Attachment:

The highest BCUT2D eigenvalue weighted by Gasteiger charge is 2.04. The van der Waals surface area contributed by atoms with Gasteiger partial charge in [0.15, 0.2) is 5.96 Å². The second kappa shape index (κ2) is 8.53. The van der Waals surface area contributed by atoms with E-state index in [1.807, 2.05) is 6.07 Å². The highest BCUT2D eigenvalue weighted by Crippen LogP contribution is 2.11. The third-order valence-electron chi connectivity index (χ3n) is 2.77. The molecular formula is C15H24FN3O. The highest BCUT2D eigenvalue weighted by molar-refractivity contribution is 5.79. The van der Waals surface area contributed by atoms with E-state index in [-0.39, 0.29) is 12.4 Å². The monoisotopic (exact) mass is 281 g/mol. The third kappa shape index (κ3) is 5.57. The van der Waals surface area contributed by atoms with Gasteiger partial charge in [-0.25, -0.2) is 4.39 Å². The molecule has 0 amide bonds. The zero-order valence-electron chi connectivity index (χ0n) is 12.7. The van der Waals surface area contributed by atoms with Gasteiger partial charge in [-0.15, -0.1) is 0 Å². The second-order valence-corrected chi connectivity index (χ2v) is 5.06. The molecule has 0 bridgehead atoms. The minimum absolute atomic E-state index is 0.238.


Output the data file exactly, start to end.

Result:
The highest BCUT2D eigenvalue weighted by Gasteiger charge is 2.04. The van der Waals surface area contributed by atoms with Gasteiger partial charge in [0.15, 0.2) is 5.96 Å². The second kappa shape index (κ2) is 8.53. The van der Waals surface area contributed by atoms with E-state index in [1.807, 2.05) is 6.07 Å². The highest BCUT2D eigenvalue weighted by Crippen LogP contribution is 2.11. The third-order valence-electron chi connectivity index (χ3n) is 2.77. The molecular formula is C15H24FN3O. The highest BCUT2D eigenvalue weighted by molar-refractivity contribution is 5.79. The van der Waals surface area contributed by atoms with E-state index in [-0.39, 0.29) is 12.4 Å². The monoisotopic (exact) mass is 281 g/mol. The third kappa shape index (κ3) is 5.57. The van der Waals surface area contributed by atoms with Gasteiger partial charge in [-0.25, -0.2) is 4.39 Å². The molecule has 0 amide bonds. The zero-order valence-electron chi connectivity index (χ0n) is 12.7. The van der Waals surface area contributed by atoms with Gasteiger partial charge in [-0.15, -0.1) is 0 Å². The second-order valence-corrected chi connectivity index (χ2v) is 5.06. The molecule has 0 bridgehead atoms. The minimum absolute atomic E-state index is 0.238.